Data were analyzed using SPSS statistical software for Windows (version 19.0; IBM Corp.), and experimental non-parametric and parametric data were presented as median (interquartile range) or mean ± standard deviation. Descriptive parameters were presented in Table I. Shapiro-Wilk normality test and Levene homogeneity test were used to assess the normal distribution and variance homogeneity of data. χ2 test was used for the comparison of categorical data (sex) in Table I (data not shown). Mann-Whitney U test (for two-group comparison of the skin prick test, FEV1, forced vital capacity, ASS and TMS values) or Kruskal-Wallis test followed by Dunn-Bonferroni post hoc method (for multi-group comparison of the age, EO, total IgE and specific IgE values) were applied to evaluate non-parametric values in Table I. The differences in protein expression levels of multiple groups (control group, -Treatment group and +Treatment groups) were analyzed using analysis of variance or Welch test, based on the results of the Levene test. Dunnett's test or Dunnett's T3 test was performed for post-hoc pairwise comparisons (control vs. -Treatment or control vs. +Treatment). For western blotting and ELISA validation, each group contained 25 samples, and each sample was repeated three times to obtain the mean value. P<0.05 was considered to indicate a statistically significant difference.

Table I.

Characteristics values of the subjects in patients with HDM-related asthma and normal children.

Table I.

Characteristics values of the subjects in patients with HDM-related asthma and normal children.


Characteristics-Treatment (n=30)+Treatment (n=30)Normal control (n=30)-Treatment vs. +Treatment-Treatment vs. Normal control+Treatment vs. Normal control
Sex, male/female, n16/1415/1515/15NANANA
Age, median (IQR) years6 (5–9)72 (5–12)6 (5–9)0.0511.000.221
Laboratory values, median (IQR)
  EO, 109/l0.650.330.211.000.0010.001
  Total IgE, IU/ml852.20910.0018.001.00<0.001<0.001
(412.80–1,513.00) (312.00–1,456.00)(10.00–41.91)
  Specific IgE of85.0070.0001.00<0.001<0.001
  HDM, IU/ml(35.00–200)(35.00–145)
  Skin prick test of8.606.40NA<0.001NANA
  HDM, cm(6.20–10.10)(5.00–8.00)
  Forced expiratory1.502.22NA<0.001NANA
  volume in 1 sec, l(1.30–1.75)(1.82–2.50)
  Forced vital2.302.85NA<0.001NANA
  capacity, l(1.90–2.68)(2.43–3.20)
  TMS3.0 (1.00–3.0)0 (0–0)NA<0.001NANA

[i] IQR, interquartile range; EO, eosinophil count; IgE, immunoglobulin E; HDM, house dust mite; TMS, total medicine score; ASS, asthma syndrome score; NA, not applicable.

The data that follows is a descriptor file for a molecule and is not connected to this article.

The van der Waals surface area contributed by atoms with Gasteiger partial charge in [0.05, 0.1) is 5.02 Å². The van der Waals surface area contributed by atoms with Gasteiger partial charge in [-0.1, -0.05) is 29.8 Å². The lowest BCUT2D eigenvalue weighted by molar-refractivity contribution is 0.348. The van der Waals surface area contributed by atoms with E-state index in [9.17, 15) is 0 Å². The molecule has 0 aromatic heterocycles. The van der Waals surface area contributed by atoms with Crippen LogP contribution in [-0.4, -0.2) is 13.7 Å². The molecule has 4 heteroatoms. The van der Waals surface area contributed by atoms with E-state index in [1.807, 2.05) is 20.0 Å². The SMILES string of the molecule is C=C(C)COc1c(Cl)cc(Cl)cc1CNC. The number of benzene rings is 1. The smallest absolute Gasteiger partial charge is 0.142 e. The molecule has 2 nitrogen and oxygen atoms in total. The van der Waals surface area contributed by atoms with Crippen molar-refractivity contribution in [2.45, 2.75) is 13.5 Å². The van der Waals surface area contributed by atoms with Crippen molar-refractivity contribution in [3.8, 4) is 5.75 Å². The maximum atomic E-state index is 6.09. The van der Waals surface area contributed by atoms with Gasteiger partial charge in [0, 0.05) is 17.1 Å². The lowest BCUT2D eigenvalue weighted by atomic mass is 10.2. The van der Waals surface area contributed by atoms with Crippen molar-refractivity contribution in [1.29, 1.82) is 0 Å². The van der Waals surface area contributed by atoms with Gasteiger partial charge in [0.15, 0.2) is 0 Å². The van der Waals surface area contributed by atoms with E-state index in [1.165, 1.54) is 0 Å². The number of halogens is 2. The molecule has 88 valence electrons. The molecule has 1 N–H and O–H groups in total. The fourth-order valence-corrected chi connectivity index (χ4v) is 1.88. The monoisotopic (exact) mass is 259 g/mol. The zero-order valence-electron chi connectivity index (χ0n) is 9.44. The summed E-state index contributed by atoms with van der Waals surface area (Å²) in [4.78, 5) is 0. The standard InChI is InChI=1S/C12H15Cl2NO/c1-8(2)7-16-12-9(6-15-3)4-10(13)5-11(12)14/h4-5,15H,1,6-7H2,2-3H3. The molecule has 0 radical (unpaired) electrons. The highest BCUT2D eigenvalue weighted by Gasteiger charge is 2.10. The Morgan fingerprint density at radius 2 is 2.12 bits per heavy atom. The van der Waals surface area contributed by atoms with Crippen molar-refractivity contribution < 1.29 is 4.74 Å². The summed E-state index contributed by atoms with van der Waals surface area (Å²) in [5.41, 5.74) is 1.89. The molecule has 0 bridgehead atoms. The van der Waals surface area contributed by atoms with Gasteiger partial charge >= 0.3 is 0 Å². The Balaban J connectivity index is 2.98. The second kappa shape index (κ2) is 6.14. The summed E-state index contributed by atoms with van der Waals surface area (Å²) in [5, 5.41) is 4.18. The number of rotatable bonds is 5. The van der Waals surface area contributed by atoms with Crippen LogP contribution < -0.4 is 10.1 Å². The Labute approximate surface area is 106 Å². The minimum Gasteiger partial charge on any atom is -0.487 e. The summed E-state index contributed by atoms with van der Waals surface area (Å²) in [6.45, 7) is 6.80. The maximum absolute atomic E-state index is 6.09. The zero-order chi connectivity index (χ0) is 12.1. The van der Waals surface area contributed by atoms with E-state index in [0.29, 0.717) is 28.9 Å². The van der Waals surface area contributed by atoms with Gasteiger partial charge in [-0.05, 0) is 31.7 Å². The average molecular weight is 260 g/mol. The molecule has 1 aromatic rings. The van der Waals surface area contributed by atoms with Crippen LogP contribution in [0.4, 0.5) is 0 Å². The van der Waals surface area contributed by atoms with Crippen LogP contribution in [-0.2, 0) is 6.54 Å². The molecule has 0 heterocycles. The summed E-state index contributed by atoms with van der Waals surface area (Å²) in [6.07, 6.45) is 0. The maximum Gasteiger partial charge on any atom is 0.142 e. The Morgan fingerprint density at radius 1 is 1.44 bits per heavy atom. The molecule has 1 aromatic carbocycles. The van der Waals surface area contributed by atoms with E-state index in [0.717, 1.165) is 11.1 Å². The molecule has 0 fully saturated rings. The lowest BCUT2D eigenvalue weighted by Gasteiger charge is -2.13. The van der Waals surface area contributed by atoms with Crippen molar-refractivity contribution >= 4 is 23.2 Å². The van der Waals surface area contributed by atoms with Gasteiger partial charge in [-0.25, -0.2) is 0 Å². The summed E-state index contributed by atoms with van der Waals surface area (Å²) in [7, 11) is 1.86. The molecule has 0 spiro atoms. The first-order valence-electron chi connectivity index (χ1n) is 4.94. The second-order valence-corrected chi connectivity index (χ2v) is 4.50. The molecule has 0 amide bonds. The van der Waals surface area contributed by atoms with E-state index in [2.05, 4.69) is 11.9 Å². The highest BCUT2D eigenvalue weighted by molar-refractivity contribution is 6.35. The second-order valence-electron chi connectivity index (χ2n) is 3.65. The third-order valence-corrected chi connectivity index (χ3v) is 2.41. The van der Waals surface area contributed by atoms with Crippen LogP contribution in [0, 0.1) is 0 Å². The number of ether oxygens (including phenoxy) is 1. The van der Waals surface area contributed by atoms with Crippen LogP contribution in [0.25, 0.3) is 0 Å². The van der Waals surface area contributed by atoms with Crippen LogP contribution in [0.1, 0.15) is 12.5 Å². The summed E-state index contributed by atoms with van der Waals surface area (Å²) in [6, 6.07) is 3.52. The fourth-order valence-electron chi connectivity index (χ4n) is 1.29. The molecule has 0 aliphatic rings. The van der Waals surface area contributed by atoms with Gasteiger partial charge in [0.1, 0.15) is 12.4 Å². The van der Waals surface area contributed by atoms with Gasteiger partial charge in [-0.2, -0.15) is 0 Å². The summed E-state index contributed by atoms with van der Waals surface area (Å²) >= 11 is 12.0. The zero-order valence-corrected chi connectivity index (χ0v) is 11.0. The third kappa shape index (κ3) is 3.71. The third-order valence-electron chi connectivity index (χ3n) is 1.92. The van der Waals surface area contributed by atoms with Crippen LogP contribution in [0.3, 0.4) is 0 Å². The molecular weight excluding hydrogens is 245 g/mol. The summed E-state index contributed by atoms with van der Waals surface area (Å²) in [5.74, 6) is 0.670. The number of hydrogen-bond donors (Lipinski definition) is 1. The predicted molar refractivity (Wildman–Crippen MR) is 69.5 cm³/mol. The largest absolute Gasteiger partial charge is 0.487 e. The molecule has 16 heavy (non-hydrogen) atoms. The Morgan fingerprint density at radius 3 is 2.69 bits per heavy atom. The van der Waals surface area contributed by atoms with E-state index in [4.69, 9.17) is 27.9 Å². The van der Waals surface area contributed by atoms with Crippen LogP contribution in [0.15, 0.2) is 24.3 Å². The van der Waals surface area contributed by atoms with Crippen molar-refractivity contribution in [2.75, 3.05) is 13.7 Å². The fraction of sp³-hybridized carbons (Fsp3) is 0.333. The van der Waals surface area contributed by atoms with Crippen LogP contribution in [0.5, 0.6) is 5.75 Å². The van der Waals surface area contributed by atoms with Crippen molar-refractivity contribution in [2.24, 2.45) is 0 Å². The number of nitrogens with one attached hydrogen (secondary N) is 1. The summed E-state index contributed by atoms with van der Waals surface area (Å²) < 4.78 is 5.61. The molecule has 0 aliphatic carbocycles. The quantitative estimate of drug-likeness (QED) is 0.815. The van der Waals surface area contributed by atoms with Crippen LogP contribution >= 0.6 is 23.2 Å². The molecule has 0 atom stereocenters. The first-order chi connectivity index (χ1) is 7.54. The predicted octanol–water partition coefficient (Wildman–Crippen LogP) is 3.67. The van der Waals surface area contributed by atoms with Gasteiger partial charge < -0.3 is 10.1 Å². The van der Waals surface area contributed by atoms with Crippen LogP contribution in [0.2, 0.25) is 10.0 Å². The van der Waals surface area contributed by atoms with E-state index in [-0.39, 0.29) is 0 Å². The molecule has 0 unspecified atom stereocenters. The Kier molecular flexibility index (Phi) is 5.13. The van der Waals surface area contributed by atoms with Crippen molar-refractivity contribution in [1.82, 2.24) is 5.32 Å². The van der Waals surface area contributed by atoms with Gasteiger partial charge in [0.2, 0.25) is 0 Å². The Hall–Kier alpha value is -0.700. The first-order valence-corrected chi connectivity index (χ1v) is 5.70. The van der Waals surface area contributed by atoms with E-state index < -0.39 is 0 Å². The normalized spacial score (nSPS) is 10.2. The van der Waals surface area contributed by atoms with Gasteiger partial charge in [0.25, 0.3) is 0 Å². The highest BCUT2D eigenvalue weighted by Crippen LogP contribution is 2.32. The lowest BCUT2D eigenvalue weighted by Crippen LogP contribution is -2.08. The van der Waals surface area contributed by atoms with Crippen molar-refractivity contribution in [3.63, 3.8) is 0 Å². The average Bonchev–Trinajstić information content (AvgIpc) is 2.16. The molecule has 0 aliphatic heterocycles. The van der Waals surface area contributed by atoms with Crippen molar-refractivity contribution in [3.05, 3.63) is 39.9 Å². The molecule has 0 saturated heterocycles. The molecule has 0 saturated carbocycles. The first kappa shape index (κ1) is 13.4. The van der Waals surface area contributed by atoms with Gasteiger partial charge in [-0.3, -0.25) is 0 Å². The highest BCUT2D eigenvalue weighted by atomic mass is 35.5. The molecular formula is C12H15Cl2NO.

Characteristics of subjects

The clinical characteristics and demographic profiles of the patients with HDM-induced asthma and normal children are summarized in Table I. All subjects in each group were gender- and age-matched. Following SCIT treatment, the patients with allergies exhibited a significant decrease in their symptoms, as measured by the ASS, which decreased from a score of 10.00 prior to treatment to 1.00 following treatment. Similarly, the use of medication significantly decreased the symptoms, as measured by TMS, which decreased from a score of 3.00 prior to treatment to 0.00 following SCIT treatment. The eosinophil counts were also significantly decreased by SCIT treatment. The levels of tIgE and sIgE were slightly, but not significantly, decreased from the beginning of treatment to 3 years after SCIT. Lung function parameters [forced expiratory volume in one second (FEV1%) and forced vital capacity] demonstrated significant improvements following SCIT treatment.

Identification of differentially expressed proteins

Through iTRAQ technology, a total of 72 differentially expressed proteins were identified between the healthy children and -Treatment or +Treatment patients (defined as fold change ratio >1.5 in control group vs. at least one in either the -Treatment or +Treatment groups), and the normalized fold change levels of these proteins are shown in a heatmap (Fig. 2A). A total of 33 (19 upregulated and 14 downregulated) and 57 (13 upregulated and 44 downregulated) significantly differently expressed proteins were identified in the -Treatment and +Treatment groups, respectively, compared with those in the control group (Tables II and III). A total of 18 overlapping differentially expressed proteins were identified in both groups, while 15 proteins were identified only in the -Treatment group and 39 proteins only in the +Treatment group (Fig. 2B).

Table II.

Differentially expressed proteins identified between -Treatment samples and control samples using isobaric tags for relative and absolute quantitation technology.

Table II.

Differentially expressed proteins identified between -Treatment samples and control samples using isobaric tags for relative and absolute quantitation technology.

NumberAccession numberGene namePeptides average coverage rate, %Fold changeP-value
1P01871IGHM87.867.31 1.09×10−4
2O43866CD5L80.43.84 4.89×10−6
3P01857IGHG188.793.37 3.03×10−2
4P04264KRT151.093.10 3.41×10−7
5P13645KRT1051.882.58 3.22×10−4
6P20742PZP49.662.56 4.60×10−5
7P02675FGB29.332.19 3.56×10−2
8P06702S100A990.352.05 4.54×10−2
9P04003C4BPA63.322.01 8.82×10−3
10P02751FN157.041.89 1.31×10−4
11P09172DBH37.761.89 2.24×10−2
12P00736C1R64.961.63 4.41×10−2
13P00751CFB68.191.61 7.29×10−3
14P07996THBS148.551.57 1.94×10−2
15P01833PIGR34.031.57 2.42×10−2
16P00747PLG81.361.56 9.69×10−3